Research and Optimization of Raman Spectroscopy Applied to the On-site Analysis of the Artistic Heritage.
(Spanish Government Research Project)
An essential information for a curator/researcher of the artistic heritage is to know the constitutive materials with which the artworks were made. Raman spectroscopy, this is to say, the molecular information in the way of optical frequencies, in additon to the incident, that any material provides (for instance, a pigment), allows us to obtain this information without damage, manipulation, or phisical sampling of the artwork that we want to analyze. The knowledge of this photonic technology must be transferred and applied to artistic enviroments and, by extension, to any professional involved in the world of the art.
So that, an important challenge of this interdisciplinary project is to research the possible advantages, and mainly the problems, that a portable Raman spectrometer can offer when an artwork is directly analyzed, that is to say, without realising a previous cleaning of the artwork, without extraction of microsamples and without transferring it from its natural environment to the laboratory (to insure its transferred, in the case of heritage artworks, is more expensive than the budget of this project). This is, therefore, to advance a step more in the artistic pigment analysis with Raman spectroscopy. It will require to confront and to overcome new and diverse problems, since with such work premises the detected information will be, generally, weak, null or, at least, very confusing due to the great amount of existing pigments, mainly from the last third of XIX century. The main cause of the degradation of the Raman spectrum is the high level of intensity which presents the fluorescence generated by the binders (especially, in oil and tempera paintings) and by possible varnishes more or less oxidized. This fluorescence, besides limiting the acquisition time of a spectrum (by saturation of the CCD), can present a fluctuation level (shot noise) which masks the desired signal (Raman bands of pigments).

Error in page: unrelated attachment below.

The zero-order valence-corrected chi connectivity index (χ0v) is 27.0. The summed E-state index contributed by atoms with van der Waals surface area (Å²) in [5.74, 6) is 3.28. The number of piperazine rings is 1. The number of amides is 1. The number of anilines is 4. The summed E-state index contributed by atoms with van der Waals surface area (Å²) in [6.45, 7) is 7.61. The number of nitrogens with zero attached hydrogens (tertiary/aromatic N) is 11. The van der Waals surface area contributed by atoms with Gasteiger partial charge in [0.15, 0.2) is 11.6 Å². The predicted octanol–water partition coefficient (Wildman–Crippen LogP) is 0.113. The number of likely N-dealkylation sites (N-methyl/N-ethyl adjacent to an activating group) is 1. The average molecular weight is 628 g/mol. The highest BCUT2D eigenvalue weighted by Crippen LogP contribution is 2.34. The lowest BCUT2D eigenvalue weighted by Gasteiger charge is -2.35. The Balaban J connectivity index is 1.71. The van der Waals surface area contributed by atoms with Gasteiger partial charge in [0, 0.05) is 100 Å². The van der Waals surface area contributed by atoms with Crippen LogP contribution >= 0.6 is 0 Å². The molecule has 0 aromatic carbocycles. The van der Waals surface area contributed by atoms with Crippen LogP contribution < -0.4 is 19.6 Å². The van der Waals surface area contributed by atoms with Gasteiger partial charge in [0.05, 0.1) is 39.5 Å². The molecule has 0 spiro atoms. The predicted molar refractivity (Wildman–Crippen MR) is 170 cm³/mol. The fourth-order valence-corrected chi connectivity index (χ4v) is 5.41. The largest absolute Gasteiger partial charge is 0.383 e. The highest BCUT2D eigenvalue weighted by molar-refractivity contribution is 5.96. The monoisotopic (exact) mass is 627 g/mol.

A fundamental objective of the project is to be able to detect spectra with a sufficient SNR guarantying the objective identification of any pigment. In order to achieve such aim it is proposed: firstly, to use a Raman equipment with IR laser excitation; in this way, minimum levels of fluorescence are obtained in comparison to those obtained with visible laser (also the intensity of the Raman bands will be smaller). And, secondly, to make use of the UV pulsed radiation in those cases in which the quality of the obtained spectrum is not sufficient, that is, to locally remove, in a controlled way, the binder and/or varnish concentrations taking advantages the non thermal photoablation effect induced by the UV pulses. In this sense, another objective of this project is the design and implementation of an optical head with a triple input (IR continuous laser, UV pulsed laser and white light source) to guarantee the impact of both lasers on the same point of the surface of the analyzed artistic object. The creation of a new collection of reference pigments is considered essential whose elaboration will be carried out following the old recipes, original processes of syntheses, adulterants and, when there is, the registered patent of each one. In this way, once they are spectrally characterized, it will be possible to have an authentic global data base (documented library of Raman spectra) that will provide both molecular and documentary information about the key pigments used in the history.